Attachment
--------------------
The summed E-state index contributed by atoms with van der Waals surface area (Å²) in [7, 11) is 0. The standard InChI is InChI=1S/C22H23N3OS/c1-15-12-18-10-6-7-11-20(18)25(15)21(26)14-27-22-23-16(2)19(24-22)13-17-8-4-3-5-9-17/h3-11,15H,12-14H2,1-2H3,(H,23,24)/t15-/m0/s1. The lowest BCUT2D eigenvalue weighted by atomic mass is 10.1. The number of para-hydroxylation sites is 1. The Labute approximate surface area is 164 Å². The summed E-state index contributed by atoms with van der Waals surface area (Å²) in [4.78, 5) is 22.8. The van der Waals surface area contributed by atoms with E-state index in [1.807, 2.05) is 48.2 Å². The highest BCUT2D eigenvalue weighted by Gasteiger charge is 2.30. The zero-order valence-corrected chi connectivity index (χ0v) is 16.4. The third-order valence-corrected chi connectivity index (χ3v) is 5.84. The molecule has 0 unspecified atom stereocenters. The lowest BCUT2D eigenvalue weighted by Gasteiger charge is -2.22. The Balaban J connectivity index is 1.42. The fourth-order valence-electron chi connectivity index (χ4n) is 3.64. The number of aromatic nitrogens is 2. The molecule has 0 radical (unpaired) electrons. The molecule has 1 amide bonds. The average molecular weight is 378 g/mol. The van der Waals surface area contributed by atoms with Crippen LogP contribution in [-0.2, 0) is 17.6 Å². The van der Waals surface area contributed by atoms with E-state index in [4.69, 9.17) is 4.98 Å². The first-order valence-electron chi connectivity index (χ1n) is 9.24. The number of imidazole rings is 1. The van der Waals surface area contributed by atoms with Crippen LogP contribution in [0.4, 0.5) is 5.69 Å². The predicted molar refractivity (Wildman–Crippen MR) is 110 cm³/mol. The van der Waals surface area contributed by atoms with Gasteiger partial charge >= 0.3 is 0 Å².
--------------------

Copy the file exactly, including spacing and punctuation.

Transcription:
The summed E-state index contributed by atoms with van der Waals surface area (Å²) in [7, 11) is 0. The standard InChI is InChI=1S/C22H23N3OS/c1-15-12-18-10-6-7-11-20(18)25(15)21(26)14-27-22-23-16(2)19(24-22)13-17-8-4-3-5-9-17/h3-11,15H,12-14H2,1-2H3,(H,23,24)/t15-/m0/s1. The lowest BCUT2D eigenvalue weighted by atomic mass is 10.1. The number of para-hydroxylation sites is 1. The Labute approximate surface area is 164 Å². The summed E-state index contributed by atoms with van der Waals surface area (Å²) in [4.78, 5) is 22.8. The van der Waals surface area contributed by atoms with E-state index in [1.807, 2.05) is 48.2 Å². The highest BCUT2D eigenvalue weighted by Gasteiger charge is 2.30. The zero-order valence-corrected chi connectivity index (χ0v) is 16.4. The third-order valence-corrected chi connectivity index (χ3v) is 5.84. The molecule has 0 unspecified atom stereocenters. The lowest BCUT2D eigenvalue weighted by Gasteiger charge is -2.22. The Balaban J connectivity index is 1.42. The fourth-order valence-electron chi connectivity index (χ4n) is 3.64. The number of aromatic nitrogens is 2. The molecule has 0 radical (unpaired) electrons. The molecule has 1 amide bonds. The average molecular weight is 378 g/mol. The van der Waals surface area contributed by atoms with Crippen LogP contribution in [-0.2, 0) is 17.6 Å². The van der Waals surface area contributed by atoms with E-state index in [4.69, 9.17) is 4.98 Å². The first-order valence-electron chi connectivity index (χ1n) is 9.24. The number of imidazole rings is 1. The van der Waals surface area contributed by atoms with Crippen LogP contribution in [0.4, 0.5) is 5.69 Å². The predicted molar refractivity (Wildman–Crippen MR) is 110 cm³/mol. The van der Waals surface area contributed by atoms with Gasteiger partial charge >= 0.3 is 0 Å².